School Students Plant Trees in City Park in Honor of Florida Arbor Day

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The City of Tampa Parks and Recreation Department along with MacFarlane Elementary School students will plant three American Liberty elm trees in honor of Florida Arbor Day at 10 a.m. on Friday, January 18 at MacFarlane Park, located at 1700 N MacDill Ave.

Arbor Day is a nationally-celebrated observance that promotes the benefits of trees in the urban environment and encourages tree planting and care. Founded by J. Sterling Morton in Nebraska in 1872, National Arbor Day is celebrated each year on the last Friday in April. Individual states conduct their own Arbor Day celebrations at various times of the year. Florida has celebrated Arbor Day since 1886 and has one of the first Arbor Day celebrations in the nation, on the third Friday in January.

The trees were donated by the City of Tampa Parks and Recreation Department through the Tree-mendous Tampa Program. The original program (Community Tree Program) was established in 1997 to enhance neighborhoods and help sustain Tampa’s urban forest and shade canopy. Tree-mendous Tampa Program encourages community involvement at both the time of planting and beyond, generating a sense of responsibility and environmental stewardship in citizens.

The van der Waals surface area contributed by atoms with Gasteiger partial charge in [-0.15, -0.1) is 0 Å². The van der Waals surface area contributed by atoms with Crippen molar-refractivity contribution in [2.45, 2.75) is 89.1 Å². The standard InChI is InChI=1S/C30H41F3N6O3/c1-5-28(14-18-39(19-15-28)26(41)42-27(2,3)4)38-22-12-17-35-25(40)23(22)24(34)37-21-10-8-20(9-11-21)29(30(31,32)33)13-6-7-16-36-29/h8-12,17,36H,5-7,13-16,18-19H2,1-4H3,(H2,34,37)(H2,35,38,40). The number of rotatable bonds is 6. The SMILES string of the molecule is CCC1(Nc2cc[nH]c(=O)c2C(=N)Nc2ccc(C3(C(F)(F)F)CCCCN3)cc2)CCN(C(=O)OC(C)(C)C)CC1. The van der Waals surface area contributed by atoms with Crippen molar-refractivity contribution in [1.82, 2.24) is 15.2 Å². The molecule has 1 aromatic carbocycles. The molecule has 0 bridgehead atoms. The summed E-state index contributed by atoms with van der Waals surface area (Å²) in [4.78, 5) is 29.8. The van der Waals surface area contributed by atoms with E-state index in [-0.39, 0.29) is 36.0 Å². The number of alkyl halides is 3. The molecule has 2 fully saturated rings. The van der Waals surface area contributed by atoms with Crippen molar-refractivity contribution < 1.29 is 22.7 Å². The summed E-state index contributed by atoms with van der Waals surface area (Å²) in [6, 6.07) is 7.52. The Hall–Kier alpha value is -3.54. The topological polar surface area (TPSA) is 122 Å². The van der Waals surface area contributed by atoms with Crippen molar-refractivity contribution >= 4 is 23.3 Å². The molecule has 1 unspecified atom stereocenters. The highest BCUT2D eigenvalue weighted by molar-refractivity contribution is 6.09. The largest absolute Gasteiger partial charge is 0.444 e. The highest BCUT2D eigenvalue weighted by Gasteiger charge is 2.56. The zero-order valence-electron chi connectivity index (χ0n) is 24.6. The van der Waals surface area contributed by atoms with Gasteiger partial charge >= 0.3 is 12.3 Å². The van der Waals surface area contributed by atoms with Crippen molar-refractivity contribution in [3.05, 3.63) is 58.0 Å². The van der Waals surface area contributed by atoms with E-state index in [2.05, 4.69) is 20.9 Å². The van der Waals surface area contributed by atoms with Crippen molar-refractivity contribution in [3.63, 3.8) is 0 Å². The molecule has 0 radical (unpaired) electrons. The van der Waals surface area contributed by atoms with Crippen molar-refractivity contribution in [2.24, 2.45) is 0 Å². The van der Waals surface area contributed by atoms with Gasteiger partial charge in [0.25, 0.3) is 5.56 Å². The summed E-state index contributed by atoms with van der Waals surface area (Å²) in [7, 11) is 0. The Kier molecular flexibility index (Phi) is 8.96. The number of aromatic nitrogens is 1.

Tampa's urban forest plays a significant role in maintaining the vitality of urban life. The urban forest provides a wealth of benefits to neighborhoods and communities through the reduction of energy consumption; the removal of pollutants from the air and water; reduction in storm water flows; increased valuation of private property as well as providing recreational opportunities and aesthetic diversity.

Since 1981, Tampa has been nationally designated a Tree City USA® program, by the National Arbor Day Foundation. The National Arbor Day Foundation, in cooperation with the U. S. Forest Service and the National Association of State Foresters, recognizes towns and cities across America that effectively manage their public tree resources and encourage the implementation of community tree management based on four Tree City USA® program, standards. To qualify for this honor, a city must have a tree ordinance in place, hold an Arbor Day event, and have a comprehensive urban forestry program.

The American Liberty elm grows quickly, averaging two to three feet of growth per year. These new American Liberty elms are the result of over 60 years of selection and research: and the only AMERICAN elm that has survived field tests for Dutch elm disease for 18 years, with less than 1% losses.